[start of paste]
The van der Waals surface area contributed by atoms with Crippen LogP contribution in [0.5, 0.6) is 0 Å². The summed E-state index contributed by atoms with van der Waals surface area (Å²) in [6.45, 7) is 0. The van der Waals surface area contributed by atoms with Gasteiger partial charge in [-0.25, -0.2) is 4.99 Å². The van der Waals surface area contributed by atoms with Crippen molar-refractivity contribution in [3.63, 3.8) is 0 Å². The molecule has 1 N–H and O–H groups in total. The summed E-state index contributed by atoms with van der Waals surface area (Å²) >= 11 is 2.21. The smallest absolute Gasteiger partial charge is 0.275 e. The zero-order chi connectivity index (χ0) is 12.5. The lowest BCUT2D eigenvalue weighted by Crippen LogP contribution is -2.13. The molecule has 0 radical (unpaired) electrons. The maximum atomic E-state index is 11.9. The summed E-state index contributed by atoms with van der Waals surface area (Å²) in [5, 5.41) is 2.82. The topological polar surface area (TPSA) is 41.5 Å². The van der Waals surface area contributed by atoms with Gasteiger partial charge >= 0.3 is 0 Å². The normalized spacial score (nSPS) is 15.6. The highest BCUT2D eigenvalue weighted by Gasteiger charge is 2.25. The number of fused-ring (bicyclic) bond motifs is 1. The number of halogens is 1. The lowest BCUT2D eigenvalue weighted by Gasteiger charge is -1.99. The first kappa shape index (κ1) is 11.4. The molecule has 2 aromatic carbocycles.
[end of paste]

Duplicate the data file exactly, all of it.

The van der Waals surface area contributed by atoms with Crippen LogP contribution in [0.5, 0.6) is 0 Å². The summed E-state index contributed by atoms with van der Waals surface area (Å²) in [6.45, 7) is 0. The van der Waals surface area contributed by atoms with Gasteiger partial charge in [-0.25, -0.2) is 4.99 Å². The van der Waals surface area contributed by atoms with Crippen molar-refractivity contribution in [3.63, 3.8) is 0 Å². The molecule has 1 N–H and O–H groups in total. The summed E-state index contributed by atoms with van der Waals surface area (Å²) >= 11 is 2.21. The smallest absolute Gasteiger partial charge is 0.275 e. The zero-order chi connectivity index (χ0) is 12.5. The lowest BCUT2D eigenvalue weighted by Crippen LogP contribution is -2.13. The molecule has 0 radical (unpaired) electrons. The maximum atomic E-state index is 11.9. The summed E-state index contributed by atoms with van der Waals surface area (Å²) in [5, 5.41) is 2.82. The topological polar surface area (TPSA) is 41.5 Å². The van der Waals surface area contributed by atoms with Gasteiger partial charge >= 0.3 is 0 Å². The normalized spacial score (nSPS) is 15.6. The highest BCUT2D eigenvalue weighted by Gasteiger charge is 2.25. The number of fused-ring (bicyclic) bond motifs is 1. The number of halogens is 1. The lowest BCUT2D eigenvalue weighted by Gasteiger charge is -1.99. The first kappa shape index (κ1) is 11.4. The molecule has 2 aromatic carbocycles.